In the past two decades, India has witnessed an exponential growth in Information Technology (IT) and E-commerce. These sectors encompass electronic transactions, software services, etc., that are highly susceptible to cybercrimes. In addition to this, the rapid push towards a digital economy by the Indian government through the “Digital India” campaign is changing the way businesses and governments operate in cyberspace.
The Digital India campaign was launched by the government of India to ensure that the government’s services are made electronically available to citizens, thereby digitally empowering the country. But with such digitalization comes the great responsibility to protect data. Cyber security has come to the forefront of today’s digital world and hence organizations and governments must take measures to incorporate better cyber security practices to establish a strong defense mechanism against cyberthreats.
The proliferation of the Internet of Things (IoT) and Smart cities has created a positive impact on the Digital India movement. However, the internet is not altogether safe as it harbors cybercriminals. Due to the widespread technological takeover, India has emerged as one of the major targets for cyber attacks. A recent headline from The Indian Express, “Cosmos Bank’s Rs 94 crore online fraud: SIT recovers money from ‘accidental beneficiaries’ of cyber attack” stated that 94 crores were fraudulently withdrawn using several cloned debit cards of the Pune-based cooperative bank. The money was withdrawn from thousands of ATMs in India and 28 other countries within seven hours. Issues like these are of major concern for India as multiple IT systems connected to the internet are deployed in various sectors such as banking systems, GST systems, railway networks, etc. All these systems are vulnerable to a multitude of cyberattacks and need to be secured.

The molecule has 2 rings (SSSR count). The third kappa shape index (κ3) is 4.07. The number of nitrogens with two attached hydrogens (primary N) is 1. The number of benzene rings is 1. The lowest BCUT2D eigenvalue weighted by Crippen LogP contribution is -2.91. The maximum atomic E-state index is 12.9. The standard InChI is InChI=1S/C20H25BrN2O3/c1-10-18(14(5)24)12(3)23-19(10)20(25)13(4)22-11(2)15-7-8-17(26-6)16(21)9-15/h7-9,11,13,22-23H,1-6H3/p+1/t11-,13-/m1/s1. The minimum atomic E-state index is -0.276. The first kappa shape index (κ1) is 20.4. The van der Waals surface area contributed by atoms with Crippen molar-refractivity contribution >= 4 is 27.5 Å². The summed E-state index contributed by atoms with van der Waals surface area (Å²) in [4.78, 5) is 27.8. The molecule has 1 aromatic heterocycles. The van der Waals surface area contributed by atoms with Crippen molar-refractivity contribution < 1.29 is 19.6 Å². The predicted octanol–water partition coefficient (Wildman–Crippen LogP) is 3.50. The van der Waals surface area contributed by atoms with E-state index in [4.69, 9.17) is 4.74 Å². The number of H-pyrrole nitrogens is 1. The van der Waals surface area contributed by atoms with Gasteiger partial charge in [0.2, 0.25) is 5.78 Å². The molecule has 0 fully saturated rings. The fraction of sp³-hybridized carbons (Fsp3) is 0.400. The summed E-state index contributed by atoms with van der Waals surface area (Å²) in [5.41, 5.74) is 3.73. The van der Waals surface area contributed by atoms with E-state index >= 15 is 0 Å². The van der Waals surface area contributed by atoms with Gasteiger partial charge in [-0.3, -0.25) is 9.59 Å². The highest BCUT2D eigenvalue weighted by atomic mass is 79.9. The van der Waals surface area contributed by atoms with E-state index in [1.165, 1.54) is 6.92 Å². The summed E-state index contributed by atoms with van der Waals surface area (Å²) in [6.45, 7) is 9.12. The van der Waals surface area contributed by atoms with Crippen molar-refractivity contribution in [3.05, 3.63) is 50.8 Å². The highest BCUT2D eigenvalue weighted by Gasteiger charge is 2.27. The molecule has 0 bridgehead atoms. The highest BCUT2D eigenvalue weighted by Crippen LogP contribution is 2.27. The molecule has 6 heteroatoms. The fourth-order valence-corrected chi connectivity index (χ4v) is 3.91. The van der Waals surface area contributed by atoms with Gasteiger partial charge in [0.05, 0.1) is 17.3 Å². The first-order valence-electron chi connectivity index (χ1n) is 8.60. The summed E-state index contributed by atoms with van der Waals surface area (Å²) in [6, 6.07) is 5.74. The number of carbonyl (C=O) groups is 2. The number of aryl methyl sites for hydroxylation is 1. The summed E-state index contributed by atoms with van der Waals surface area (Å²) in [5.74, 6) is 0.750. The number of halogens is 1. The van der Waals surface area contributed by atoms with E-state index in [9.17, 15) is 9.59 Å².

As mentioned earlier, campaigns such as “Digital India ‘ and “Make In India” are transforming the cyber security scenario of the country. India, being one of the fastest-growing economies, catches the attention of cybercriminals immediately. As per the National Crime Records Bureau, 1,791 cyber security cases were registered in 2011, which grew to 2,876 cases in 2012 and 4,356 cases by 2013. Another debatable matter is the issue of Aadhaar cards as a method of authentication or identity proof. The Aadhaar card consists of a unique twelve-digit code issued by the Unique Identification Authority of India (UIDAI) by taking a person’s biometric details such as iris, fingerprints, and demographic information like their date of birth and address. This code is linked with bank accounts, pan cards, passports, etc. While breached passwords can be reset, biometric data cannot be reset once compromised. The Government of India has taken great measures and invested in critical resources to secure 133 crores of biometric data. That being said, no technology is powerful enough to stop cybercriminals. Hackers are increasingly using password cracking tools and twin masks to gain access to sensitive information.